2022 report tracks increased growth in the osteopathic profession
The number of DOs and osteopathic medical students in the U.S. now tops 178,000 —an 81% increase over the past decade.
Produced annually, the AOA’s Osteopathic Medical Profession (OMP) Report examines expansion and growth within the osteopathic medical profession, as well as the vitally important role DOs play in the broader healthcare landscape. Read on for an overview of the latest demographics and trends related to the practice of osteopathic medicine in the U.S.
Since its establishment 130 years ago, the osteopathic profession has forged tremendous growth to become one of the most impactful and influential contributors to the U.S. healthcare system. What began as a distinctive philosophy of medicine founded by a frontier physician in 1892 has evolved into a vibrant and diverse community of more than 178,000 osteopathic physicians (DOs) and medical students who combine medical expertise with a whole-person approach focused on listening and partnering with their patients.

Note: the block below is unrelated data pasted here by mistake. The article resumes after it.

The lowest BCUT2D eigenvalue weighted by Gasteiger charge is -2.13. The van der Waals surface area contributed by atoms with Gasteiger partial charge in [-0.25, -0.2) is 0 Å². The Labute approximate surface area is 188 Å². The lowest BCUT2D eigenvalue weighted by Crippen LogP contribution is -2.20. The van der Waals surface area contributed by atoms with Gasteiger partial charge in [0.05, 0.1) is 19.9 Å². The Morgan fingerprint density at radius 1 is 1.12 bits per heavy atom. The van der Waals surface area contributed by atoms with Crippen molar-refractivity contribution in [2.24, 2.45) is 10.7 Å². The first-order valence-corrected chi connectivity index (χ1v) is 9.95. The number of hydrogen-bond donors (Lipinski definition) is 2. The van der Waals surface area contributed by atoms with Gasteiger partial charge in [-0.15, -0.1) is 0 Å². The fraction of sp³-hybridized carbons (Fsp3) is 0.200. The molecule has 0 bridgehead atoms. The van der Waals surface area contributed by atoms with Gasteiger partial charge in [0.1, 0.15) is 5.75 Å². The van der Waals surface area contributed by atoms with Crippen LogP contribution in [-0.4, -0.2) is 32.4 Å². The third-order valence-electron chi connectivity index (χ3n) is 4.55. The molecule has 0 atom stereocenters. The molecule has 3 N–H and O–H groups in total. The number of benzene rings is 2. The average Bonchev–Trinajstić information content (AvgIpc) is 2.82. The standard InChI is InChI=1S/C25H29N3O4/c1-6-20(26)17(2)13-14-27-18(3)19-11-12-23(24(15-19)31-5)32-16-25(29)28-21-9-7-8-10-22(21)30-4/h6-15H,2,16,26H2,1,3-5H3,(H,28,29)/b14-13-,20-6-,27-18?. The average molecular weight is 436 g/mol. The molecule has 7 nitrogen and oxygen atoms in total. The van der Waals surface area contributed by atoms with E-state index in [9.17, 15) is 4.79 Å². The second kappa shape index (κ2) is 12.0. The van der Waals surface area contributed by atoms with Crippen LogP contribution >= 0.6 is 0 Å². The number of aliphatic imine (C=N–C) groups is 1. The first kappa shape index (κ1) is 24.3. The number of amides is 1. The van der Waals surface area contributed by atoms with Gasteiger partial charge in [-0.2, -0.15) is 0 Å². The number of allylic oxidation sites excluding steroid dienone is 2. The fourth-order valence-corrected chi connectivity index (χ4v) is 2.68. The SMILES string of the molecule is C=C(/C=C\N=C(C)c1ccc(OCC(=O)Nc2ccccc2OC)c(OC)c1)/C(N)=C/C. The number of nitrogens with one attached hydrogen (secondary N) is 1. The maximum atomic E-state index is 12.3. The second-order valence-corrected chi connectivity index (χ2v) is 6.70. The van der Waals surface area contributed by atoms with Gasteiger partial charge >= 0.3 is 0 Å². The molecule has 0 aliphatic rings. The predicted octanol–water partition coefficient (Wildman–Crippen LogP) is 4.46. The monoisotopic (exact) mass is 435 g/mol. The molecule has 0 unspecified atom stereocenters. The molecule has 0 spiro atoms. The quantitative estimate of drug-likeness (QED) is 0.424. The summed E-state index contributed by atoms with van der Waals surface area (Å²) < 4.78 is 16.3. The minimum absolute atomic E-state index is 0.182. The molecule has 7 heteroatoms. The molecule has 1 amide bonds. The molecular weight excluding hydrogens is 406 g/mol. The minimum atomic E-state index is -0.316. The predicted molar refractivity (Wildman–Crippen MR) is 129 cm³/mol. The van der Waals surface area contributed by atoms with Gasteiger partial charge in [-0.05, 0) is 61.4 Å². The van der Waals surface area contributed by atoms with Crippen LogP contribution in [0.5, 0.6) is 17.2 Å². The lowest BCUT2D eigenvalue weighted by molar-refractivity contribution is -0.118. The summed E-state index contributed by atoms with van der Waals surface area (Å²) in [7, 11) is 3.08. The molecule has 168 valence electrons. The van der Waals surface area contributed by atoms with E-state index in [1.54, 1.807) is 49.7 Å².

Building on the foundational tenets of osteopathic medicine, DOs today provide patients with a full spectrum of care: “Modern medicine for your body, mind and spirit.” From their first days of medical school, DOs are trained to see an interrelated unity among all systems of the body and strive to help patients achieve overall health, not just relief from symptoms. Structure impacts function and all patients seek optimal function.
The osteopathic medical profession is one of the fastest-growing segments of healthcare, representing more than 11% of all physicians in the U.S. The profession is on track to continue exponential growth, with more than one in four of all current U.S. medical students choosing to pursue osteopathic medicine. DOs practice in each and every medical specialty, from primary care to surgery and emergency medicine, and hold some of the most prominent positions in medicine today, including serving as Physician to the President of the United States, NASA’s Chief Health and Medical Officer and physician to many Olympic-level and professional athletes.
Growing our ranks
The osteopathic medical profession added more than 7,300 DOs to the physician workforce in 2022. Moreover, the pipeline of future DOs poised to enter the profession reached an all-time high, with approximately 36,500 osteopathic medical students expected to matriculate during the 2022-23 academic year. Over the last decade, the number of students attending osteopathic medical school has grown by 77%, helping lead to an overall 81% increase in the total number of DOs and osteopathic medical students in the U.S.